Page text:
Central and South America and the Caribbean
More than half of all U.S. free trade agreements are with countries in Latin America. In addition to Mexico, U.S. free trade partners include Chile, Colombia, Costa Rica, the Dominican Republic, El Salvador, Guatemala, Honduras, Mexico, Nicaragua, Panama and Peru. In combination with economic trends in the region, this makes Latin American markets promising targets for Wisconsin exporters.
In the past decade, Latin America has lifted more than 70 million people out of poverty, while expanding its middle class by more than 50 percent, according to the World Bank. Better-quality education, infrastructure, security and health care services have become part of the core demands of the region’s growing middle class. Still, a large part of the population remains in poverty. In addition, decreasing commodity prices and world economic trends—particularly a slowdown in China’s economy—have led to declining, though still positive, growth rates.
The economies of the Caribbean tend to be heavily tourism-dependent, with education, agriculture, mining and petroleum also being important industries depending on the economy. Construction equipment and supplies, food and beverage, and industrial and electrical machinery may be particular areas of opportunity for exports to the Caribbean.
With continental dimensions and a population of 200 million, Brazil is among the top 10 largest economies in the world. In recent years it has passed through important social, economic and political changes. With a well-established democracy, the country is one of the most important emerging markets, with a relatively stable economy. Poverty is diminishing, with a growing middle class, high employment levels and many investments in infrastructure.
Brazil is an industrial and agricultural giant that has abundant natural resources, a developed industrial base, high standards in scientific research and substantial human capital. The country offers excellent business opportunities for Wisconsin exporters with state-of-the-art technologies and innovative products. Opportunities exist in almost every sector, but especially in industrial machinery, electrical machinery, agricultural equipment, medical and scientific instruments, vehicles, construction equipment and related industries.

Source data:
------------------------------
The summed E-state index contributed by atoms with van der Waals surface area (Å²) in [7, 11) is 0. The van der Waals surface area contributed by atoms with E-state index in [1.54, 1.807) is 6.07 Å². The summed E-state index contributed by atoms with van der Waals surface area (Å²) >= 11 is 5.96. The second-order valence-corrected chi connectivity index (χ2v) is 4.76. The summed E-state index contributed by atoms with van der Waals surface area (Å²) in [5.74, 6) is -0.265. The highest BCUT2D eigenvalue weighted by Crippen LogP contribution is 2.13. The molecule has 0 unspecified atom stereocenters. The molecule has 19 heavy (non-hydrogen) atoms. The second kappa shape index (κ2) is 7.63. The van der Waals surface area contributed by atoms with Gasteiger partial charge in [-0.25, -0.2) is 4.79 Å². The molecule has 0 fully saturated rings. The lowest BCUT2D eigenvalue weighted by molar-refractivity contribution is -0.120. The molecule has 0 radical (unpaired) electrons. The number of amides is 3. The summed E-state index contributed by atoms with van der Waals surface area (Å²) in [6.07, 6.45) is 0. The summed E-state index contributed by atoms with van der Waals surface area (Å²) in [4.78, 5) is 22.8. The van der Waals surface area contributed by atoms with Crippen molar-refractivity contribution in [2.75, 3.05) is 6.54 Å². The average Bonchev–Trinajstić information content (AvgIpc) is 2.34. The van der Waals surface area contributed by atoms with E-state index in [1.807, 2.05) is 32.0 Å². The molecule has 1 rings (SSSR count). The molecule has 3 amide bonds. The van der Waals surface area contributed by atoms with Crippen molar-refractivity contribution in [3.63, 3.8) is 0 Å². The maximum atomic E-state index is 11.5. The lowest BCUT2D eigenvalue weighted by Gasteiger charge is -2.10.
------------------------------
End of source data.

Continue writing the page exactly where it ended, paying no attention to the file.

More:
A powerhouse in Latin America, Chile logged 5 percent average growth in its economy for the period 2003 through 2013, even considering the slight contraction during the global financial crisis. Chile’s renowned business-friendly environment and open and competitive economy have attracted a number of well-known multinational companies and foreign investors. Despite a recent slowdown in the Chilean economy, it is still one of the most stable economies in Latin America. Chile ranks at the top in terms of ease of doing business and perceived corruption, and has among the best credit rankings in South America. Chile’s exports are focused on raw minerals and agricultural products. Since it does not possess a developed manufacturing sector, it is highly dependent on imports, creating opportunities in agriculture, mining, food processing and power generation, among other sectors.
The views or opinions expressed here are solely those of the author(s) and do not reflect those of WEDC. WEDC is not responsible for the contents nor does WEDC guarantee the accuracy, completeness, timeliness or reliability of this information.